All of my research on the weather was well-intentioned, but sometimes you just can’t plan for mother nature. In the weeks before we visited, Zion received unusually heavy rain and snowfall. The rain caused mud and rock slides and, much to my dismay, a 200-ton boulder slide covered and closed the only road in and out of the canyon the Friday night before we left for Vegas. I stalked Zion’s social media all week — would we be able to get into the canyon or should we cancel our trip and plan to go somewhere else?? — and was extremely relieved when the Park Service reopened the road on Thursday, just 48 hours before we arrived. The weather forecast called for near-constant snow and rain, but once the road reopened we were determined to stick to our original itinerary.

January 2017 Rockslide in Zion NP (article / source)

January 2017 Rockslide in Zion NP (article / source)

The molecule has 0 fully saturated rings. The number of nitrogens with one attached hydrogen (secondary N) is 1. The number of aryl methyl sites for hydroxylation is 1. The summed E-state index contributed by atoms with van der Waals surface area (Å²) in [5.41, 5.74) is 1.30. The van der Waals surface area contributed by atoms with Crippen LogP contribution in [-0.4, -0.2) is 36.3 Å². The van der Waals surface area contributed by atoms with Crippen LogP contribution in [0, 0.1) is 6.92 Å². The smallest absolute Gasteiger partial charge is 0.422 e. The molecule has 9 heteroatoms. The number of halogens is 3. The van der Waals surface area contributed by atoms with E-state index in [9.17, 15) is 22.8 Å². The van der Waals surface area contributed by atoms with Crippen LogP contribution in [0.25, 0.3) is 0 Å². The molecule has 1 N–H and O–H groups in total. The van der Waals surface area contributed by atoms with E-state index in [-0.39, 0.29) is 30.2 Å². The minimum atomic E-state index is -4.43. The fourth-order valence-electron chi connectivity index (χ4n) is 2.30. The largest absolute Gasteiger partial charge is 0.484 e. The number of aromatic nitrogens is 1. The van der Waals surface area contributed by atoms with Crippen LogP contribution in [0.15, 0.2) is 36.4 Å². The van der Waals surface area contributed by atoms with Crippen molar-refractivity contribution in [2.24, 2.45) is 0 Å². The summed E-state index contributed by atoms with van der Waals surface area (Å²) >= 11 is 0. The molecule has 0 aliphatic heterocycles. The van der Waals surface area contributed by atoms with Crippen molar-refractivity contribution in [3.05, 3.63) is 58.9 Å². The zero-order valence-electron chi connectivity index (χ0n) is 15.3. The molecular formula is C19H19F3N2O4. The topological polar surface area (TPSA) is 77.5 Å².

Matt and I pulled into Springdale, Utah on Saturday afternoon, just in time to see a snow storm roll over the tops of the mountains around the canyon. We paid our $30 entry fee (good for a 7 day pass) and ventured into wintery Zion. The road along the canyon floor was wet and slushy, but the snow was sticking higher up on the canyon walls and at times the storm made it hard to see the mountain tops. Very dramatic! We hiked the short Riverside Walk trail, took lots of pictures, and ended the afternoon with an early dinner and beer tasting at the Zion Brewery.

Sunday we woke up early, had a massive breakfast at Oscars (one of the few Springdale restaurants that was open during this particular off-season week) and headed back into the canyon. We warmed up with a short hike to Weeping Rock, then headed up the switchbacks next to Weeping Rock for a few hundred yards to catch a better view of yet another storm that was obscuring the opposite canyon wall.